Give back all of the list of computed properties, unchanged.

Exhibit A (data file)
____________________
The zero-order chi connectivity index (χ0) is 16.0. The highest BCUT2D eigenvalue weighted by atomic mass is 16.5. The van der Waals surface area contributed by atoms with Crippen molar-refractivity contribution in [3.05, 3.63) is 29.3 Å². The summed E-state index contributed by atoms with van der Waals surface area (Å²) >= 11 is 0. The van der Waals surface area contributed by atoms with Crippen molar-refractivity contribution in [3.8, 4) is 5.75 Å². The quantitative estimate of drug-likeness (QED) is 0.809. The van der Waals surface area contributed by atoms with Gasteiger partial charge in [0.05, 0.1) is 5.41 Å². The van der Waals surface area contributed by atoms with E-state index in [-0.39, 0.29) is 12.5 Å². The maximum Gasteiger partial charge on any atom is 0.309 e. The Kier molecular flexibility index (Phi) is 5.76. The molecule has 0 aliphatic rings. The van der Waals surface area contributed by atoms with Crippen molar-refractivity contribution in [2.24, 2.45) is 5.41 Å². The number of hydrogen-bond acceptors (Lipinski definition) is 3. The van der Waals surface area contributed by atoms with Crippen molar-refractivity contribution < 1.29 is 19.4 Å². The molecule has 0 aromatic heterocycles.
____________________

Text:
The zero-order chi connectivity index (χ0) is 16.0. The highest BCUT2D eigenvalue weighted by atomic mass is 16.5. The van der Waals surface area contributed by atoms with Crippen molar-refractivity contribution in [3.05, 3.63) is 29.3 Å². The summed E-state index contributed by atoms with van der Waals surface area (Å²) >= 11 is 0. The van der Waals surface area contributed by atoms with Crippen molar-refractivity contribution in [3.8, 4) is 5.75 Å². The quantitative estimate of drug-likeness (QED) is 0.809. The van der Waals surface area contributed by atoms with Gasteiger partial charge in [0.05, 0.1) is 5.41 Å². The van der Waals surface area contributed by atoms with E-state index in [-0.39, 0.29) is 12.5 Å². The maximum Gasteiger partial charge on any atom is 0.309 e. The Kier molecular flexibility index (Phi) is 5.76. The molecule has 0 aliphatic rings. The van der Waals surface area contributed by atoms with Crippen molar-refractivity contribution in [2.24, 2.45) is 5.41 Å². The number of hydrogen-bond acceptors (Lipinski definition) is 3. The van der Waals surface area contributed by atoms with Crippen molar-refractivity contribution < 1.29 is 19.4 Å². The molecule has 0 aromatic heterocycles.